LAURIE: Hi Jack. Okay, here we go. Fuse reject list: pedophilia, rape, racism, misogny, bigotry, gratuitous violence, and things like that. Also, querying a Fuse agent who does not even represent what you write. For example, if you query me on memoir or graphic novels, I’d reject it without even reading it because I rep middle grade/ young adult/ adult genre fiction (romance, mysteries, thrillers, suspense, fantasy, science fiction, weird westerns). Now for the “must have" checklist, beyond the things each agent represents (which you can find in depth on our website, FuseLiterary.com), we all have #MSWL, which stands for Manuscript Wish List, where we go more in depth than just listing main categories, age groups and genres. I might say, “I’d love a middle grade group thriller that takes place in the desert southwest United States.” As an example.

ANNIE: Hello Laurie. Thank you for hosting this AMA. May I ask if you should or should not mention your intent on writing a trilogy?

LAURIE: Annie, if you’re asking about a query letter, assume that if your first book sells, the publisher will want more books from you, so you don’t need to mention that you’re hoping to write a series or trilogy. In fact, with mysteries and fantasy books, it is important that you are able to write a series. Mysteries need a protagonist that can carry the reader’s interest across many books. Fantasies are heavily weighted towards trilogies to tell the whole story because of the expanded world building, subplots and many characters. So it’s not really necessary to tell the editor or agent that you plan to write a series. If you absolutely need to say, “This is the first book in a planned trilogy,” go ahead as your final sentence to the query. It won’t hurt you. But really, all agents and editors know that authors dream of writing series. And that sentence takes up space that I’d rather see given to a plot point or the hook. The other way to say that a book has series potential is when mentioning your comps, list comp titles that are in a series.

RACHEL: Thanks for hosting this! Question: Is there a good resource for finding sensitivity readers?

LAURIE: Hi Rachel. Yes. Google them. It’s the biggest growth spot in the publishing industry. Some work for publishers. Some freelance. Do NOT just ask someone you know for a free read. Pay these professionals. You’ll be glad you did.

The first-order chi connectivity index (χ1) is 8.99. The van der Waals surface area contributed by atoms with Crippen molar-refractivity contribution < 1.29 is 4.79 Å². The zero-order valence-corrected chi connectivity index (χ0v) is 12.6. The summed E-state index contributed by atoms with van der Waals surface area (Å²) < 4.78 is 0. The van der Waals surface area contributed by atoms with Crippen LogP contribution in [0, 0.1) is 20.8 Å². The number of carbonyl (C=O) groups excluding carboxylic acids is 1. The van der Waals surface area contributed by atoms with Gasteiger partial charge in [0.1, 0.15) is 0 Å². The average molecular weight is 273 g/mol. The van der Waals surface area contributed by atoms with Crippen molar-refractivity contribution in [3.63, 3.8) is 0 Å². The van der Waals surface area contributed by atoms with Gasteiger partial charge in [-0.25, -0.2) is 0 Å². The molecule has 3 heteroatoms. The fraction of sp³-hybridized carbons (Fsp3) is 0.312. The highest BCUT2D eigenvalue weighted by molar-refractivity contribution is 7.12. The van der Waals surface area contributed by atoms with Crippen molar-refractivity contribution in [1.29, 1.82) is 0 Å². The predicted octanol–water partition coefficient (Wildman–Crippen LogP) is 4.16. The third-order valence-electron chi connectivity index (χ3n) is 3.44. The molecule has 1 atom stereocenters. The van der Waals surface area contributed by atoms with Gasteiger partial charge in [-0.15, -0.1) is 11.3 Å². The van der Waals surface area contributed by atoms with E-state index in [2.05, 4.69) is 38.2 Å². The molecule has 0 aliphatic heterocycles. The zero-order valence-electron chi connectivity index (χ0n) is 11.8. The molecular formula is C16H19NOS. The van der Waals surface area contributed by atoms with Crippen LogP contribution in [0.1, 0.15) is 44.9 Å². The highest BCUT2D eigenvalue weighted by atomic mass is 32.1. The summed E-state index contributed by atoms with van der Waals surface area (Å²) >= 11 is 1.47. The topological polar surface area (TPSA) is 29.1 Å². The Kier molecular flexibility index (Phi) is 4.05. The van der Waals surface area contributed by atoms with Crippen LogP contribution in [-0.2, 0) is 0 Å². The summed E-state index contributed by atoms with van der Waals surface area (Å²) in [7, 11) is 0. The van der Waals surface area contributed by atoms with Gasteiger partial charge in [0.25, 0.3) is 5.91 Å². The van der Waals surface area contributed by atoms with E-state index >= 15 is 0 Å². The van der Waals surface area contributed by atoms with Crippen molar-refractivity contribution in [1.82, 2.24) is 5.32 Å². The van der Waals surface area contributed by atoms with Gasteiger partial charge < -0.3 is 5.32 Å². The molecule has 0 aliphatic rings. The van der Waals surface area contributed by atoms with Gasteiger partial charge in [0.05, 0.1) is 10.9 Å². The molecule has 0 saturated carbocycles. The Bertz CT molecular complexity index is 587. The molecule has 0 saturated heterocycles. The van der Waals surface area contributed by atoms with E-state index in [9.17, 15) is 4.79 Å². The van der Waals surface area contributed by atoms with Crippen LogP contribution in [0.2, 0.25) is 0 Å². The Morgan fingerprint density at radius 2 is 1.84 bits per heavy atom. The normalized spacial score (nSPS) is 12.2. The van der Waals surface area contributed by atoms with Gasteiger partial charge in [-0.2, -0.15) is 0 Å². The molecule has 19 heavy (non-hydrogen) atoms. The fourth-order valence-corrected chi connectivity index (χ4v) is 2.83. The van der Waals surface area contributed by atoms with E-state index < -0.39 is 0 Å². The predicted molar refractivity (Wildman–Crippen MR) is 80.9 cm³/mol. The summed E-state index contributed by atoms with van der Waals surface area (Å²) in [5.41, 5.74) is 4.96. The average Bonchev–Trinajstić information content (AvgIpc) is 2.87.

ANNIE: Do you have any thoughts on the market for collection on short stories? Novellas?

LAURIE: Annie, I’d heavily advise you to get your short stories and novellas published individually online and in print with ‘zines and anthologies. That way you build your fan base over time with each story that is out there and when you do finally have a collection of great work, then you have sales facts and figures to intrigue a publisher instead of just the writing itself. You need both.

There you have it folks. I want to thank Laurie McLean once again for hosting the AMA and for letting me share it with you here on the Word Addicts blog. If you’d like to learn more about Laurie and Fuse Literary, go to https://www.fuseliterary.com/laurie-mclean/. If you’d like to be a part of future AMA’s or read past AMA’s, download the Discord app on your computer or phone and click this link to join the SFWC Discord channel: https://discord.gg/E8YnACbr. You won’t regret it, and I hope to see you there!

Cortney is a writer, baker, speaker, mom. "I’ll just come out and admit it," she says, "I like Twilight. And while I’m admitting things, I'm a die-hard romantic. I enjoy building raw chemistry between my characters and bitter-sweet endings." Cortney's first short story, Clueless is published in the Miscellany anthology and she is currently working on her debut adult thriller.